CHEF CLAY CARNES BRINGS A LIFETIME OF GLOBAL CULINARY EXPERIENCE TO CHOLO SOY COCINA
By Rachel Levy
For Clay Carnes, acclaimed chef and owner of Cholo Soy Cocina in West Palm Beach, the culinary arts are less of a throw-around 9-to-5 and more of an embodied identity. He’s known around the country for his success on Food Network’s “Cutthroat Kitchen,” but that achievement is just one of many for the talented cuisine-man.
“I’ve just been working in restaurants, you know, literally my whole life,” Clay shares. Summer jobs in local joints at the ages of 12 and 13 directed him to an eventual line cooking job in Palm Beach that led him to culinary school first at the French Culinary Institute in New York City and then at ALMA, a school of Italian culinary arts near Parma, Italy; two experiences that landed him the Executive Chef role when he returned to that same Palm Beach restaurant at the age of just 23. Following this, Clay headed to Ecuador, an experience that ultimately came to influence the beloved Latin-American food fusion experience he’s now offering at Cholo Soy Cocina.
Clay says that he’s taken the lessons from his lifetime in kitchens around the globe to create for a truly elevated experience for his patrons at Cholo Soy Cocina.
“The techniques we use, which are a product of all the different stuff I’ve learned, you 100% just won’t find anywhere else.”
The unique spin and creative edge of the establishment is evident at first glance of the menu: from Pescadito Frito tacos to Octopus & Chorizo tacos, anyone who mistakes this place for your average Mexican restaurant does a disservice to the creative genius and experimental nature of its head chef.
“The best flavors are our favorite childhood dishes,” Clay said. “Anything, anything, anything, that we can dream up, we can 100% execute here.”
And execute they do. However, patrons coming for the promise of good food are increasingly staying for the warm atmosphere Clay and his family have lent to the space.
“I designed the whole place and myself and my dad essentially built the place from the ground up with a lot of help from my wife,” he explains. After being in restaurants his whole life, he wanted a place that was warm and felt like home.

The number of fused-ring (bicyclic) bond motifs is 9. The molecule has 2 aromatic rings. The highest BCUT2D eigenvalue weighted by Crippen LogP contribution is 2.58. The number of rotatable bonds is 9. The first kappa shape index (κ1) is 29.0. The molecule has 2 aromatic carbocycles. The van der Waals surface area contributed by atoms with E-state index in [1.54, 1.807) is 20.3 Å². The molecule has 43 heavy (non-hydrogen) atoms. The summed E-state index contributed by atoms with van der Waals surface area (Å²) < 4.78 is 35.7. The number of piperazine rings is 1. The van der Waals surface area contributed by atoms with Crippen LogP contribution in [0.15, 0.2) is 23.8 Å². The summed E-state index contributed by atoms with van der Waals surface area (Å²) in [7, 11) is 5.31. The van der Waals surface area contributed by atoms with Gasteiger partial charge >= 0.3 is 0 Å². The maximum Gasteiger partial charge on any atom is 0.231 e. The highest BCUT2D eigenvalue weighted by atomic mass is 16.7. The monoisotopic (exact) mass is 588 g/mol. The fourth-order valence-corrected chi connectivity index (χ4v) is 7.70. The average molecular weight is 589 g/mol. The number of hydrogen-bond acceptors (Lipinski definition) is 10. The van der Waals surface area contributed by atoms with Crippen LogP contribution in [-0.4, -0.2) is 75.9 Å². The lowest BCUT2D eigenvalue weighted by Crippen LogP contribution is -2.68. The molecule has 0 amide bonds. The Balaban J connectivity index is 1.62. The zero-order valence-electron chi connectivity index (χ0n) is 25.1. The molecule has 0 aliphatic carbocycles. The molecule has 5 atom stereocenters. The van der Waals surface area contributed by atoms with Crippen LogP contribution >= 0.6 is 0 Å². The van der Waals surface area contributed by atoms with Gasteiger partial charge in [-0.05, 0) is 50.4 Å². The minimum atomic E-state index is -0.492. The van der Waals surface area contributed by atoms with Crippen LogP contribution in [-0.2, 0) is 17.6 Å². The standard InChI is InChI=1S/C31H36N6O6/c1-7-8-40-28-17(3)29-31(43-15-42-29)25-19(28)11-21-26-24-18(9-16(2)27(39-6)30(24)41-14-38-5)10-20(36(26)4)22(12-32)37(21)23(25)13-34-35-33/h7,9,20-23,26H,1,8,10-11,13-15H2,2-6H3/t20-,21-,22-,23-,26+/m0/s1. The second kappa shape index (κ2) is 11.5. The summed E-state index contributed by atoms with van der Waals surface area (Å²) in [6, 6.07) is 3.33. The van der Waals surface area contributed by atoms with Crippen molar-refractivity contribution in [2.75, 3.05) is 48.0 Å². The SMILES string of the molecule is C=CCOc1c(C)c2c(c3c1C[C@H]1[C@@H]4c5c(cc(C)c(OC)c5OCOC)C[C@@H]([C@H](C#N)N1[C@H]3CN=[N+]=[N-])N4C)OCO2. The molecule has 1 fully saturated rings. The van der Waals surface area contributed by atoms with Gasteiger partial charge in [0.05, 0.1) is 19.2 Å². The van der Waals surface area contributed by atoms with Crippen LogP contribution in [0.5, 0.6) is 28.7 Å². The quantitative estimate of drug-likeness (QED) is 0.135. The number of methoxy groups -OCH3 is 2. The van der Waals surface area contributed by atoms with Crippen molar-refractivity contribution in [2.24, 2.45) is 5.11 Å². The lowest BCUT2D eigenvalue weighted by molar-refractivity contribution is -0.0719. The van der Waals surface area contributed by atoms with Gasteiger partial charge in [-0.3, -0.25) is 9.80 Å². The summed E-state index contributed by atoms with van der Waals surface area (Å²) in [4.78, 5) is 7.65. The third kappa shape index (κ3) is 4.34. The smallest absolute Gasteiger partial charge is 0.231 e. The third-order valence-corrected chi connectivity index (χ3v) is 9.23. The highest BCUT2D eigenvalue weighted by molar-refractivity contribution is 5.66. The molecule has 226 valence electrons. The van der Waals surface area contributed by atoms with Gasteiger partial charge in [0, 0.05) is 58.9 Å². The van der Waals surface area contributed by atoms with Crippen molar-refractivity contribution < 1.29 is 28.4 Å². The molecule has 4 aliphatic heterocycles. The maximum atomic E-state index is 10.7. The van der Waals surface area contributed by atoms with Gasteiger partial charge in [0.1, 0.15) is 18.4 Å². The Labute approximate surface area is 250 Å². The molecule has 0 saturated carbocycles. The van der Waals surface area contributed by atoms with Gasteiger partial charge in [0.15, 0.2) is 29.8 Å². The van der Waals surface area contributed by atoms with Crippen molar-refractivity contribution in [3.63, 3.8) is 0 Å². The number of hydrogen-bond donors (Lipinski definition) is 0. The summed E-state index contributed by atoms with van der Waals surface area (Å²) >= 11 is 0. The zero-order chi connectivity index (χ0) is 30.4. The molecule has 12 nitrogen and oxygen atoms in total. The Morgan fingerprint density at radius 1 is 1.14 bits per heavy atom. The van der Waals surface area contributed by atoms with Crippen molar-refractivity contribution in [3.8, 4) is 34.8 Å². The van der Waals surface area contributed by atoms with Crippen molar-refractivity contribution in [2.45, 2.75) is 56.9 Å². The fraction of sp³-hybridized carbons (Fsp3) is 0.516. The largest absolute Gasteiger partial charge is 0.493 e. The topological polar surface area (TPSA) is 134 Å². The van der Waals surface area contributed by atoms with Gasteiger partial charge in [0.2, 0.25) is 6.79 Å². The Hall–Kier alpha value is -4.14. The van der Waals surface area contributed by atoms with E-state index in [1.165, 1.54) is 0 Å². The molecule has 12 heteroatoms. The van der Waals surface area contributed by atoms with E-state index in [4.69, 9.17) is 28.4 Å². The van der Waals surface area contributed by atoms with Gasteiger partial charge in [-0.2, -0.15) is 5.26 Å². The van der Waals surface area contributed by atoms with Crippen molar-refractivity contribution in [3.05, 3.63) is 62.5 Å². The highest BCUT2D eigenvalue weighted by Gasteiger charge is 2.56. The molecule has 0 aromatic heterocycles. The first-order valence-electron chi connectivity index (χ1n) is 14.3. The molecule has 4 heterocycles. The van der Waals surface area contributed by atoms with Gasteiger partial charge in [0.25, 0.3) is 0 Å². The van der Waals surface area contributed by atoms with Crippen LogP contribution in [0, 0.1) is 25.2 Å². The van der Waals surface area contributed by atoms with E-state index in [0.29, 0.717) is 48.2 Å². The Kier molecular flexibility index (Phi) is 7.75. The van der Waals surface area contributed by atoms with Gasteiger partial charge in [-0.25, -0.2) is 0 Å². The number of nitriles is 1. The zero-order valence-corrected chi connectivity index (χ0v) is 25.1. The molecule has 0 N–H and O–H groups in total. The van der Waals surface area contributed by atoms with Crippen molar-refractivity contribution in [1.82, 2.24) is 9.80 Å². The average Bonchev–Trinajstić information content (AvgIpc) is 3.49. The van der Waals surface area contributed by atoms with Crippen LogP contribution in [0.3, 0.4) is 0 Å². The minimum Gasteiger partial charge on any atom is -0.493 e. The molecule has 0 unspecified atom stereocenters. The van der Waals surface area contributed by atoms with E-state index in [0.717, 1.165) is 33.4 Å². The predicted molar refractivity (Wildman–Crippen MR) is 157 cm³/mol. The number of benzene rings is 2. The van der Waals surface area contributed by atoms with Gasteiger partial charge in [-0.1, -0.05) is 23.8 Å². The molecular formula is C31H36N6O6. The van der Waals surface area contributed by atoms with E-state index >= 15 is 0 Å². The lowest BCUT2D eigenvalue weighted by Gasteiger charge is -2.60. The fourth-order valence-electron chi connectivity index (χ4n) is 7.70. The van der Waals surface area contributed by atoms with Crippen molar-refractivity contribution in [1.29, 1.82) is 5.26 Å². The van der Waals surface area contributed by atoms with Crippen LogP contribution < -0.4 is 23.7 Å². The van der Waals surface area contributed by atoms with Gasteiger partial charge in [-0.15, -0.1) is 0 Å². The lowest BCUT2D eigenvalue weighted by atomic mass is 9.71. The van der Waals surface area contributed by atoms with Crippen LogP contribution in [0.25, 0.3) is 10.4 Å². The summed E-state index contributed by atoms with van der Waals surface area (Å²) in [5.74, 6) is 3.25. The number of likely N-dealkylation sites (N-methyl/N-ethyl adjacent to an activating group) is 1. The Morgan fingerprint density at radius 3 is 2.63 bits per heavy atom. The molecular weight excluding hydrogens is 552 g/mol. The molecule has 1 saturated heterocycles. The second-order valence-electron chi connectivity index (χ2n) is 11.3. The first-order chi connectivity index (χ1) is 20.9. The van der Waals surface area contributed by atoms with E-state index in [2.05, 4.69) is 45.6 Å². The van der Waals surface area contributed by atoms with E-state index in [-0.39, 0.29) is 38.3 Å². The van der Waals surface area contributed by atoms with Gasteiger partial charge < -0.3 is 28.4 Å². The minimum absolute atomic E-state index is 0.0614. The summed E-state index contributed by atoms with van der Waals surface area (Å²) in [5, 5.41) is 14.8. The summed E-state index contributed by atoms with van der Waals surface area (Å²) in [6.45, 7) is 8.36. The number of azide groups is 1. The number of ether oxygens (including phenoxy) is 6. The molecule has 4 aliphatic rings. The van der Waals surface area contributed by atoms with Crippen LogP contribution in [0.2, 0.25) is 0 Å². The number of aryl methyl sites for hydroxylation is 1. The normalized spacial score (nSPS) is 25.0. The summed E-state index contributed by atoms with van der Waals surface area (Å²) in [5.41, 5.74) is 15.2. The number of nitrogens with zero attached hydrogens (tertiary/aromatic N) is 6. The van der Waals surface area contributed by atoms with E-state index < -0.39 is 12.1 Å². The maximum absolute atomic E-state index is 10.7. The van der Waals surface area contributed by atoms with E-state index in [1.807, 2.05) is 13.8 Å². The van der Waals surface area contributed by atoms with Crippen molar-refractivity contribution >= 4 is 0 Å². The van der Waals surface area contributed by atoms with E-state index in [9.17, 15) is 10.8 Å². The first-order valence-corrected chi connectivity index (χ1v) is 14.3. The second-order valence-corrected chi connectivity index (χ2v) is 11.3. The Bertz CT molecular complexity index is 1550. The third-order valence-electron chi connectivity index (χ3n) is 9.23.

“We started out with four tables inside and three picnic tables outside; now we have an entire tropical oasis, graffiti-filled open-air patio with capacity for like 40 people in the middle of West Palm on a busy street,” he muses. “The vibe just built itself, but by reflecting my family.”
The goal was to make the space feel lived in.
“It’s like people’s houses,” he says. “You go in, and some have just really spectacular marbled walls and it’s great. And it’s like, wow, this is super nice. But, then the art is not always hand-picked; It’s not always warm. Should I sit on this couch? Or just look at it? You know? So, yeah, here we are trying to find that balance.”
One encouragement that contributes to the balance — and is a cultural nod to Latin America— is the “¡If you’re able, share your table!” This phrase was coined by Clay’s friend — and the artist behind the graffiti-covered walls — Mark Bulks of Bulk Styles.
Call it what you may, but there’s certainly a harmony that both the patrons and Cholo Soy community have tuned into that make this space so special. Between the many happy customers, the undeniable charm of the space, and the exceptional menu, I think it’s safe to say that Clay has reached that comfortable balance that he set out for.
3715 S. Dixie Hwy, West Palm Beach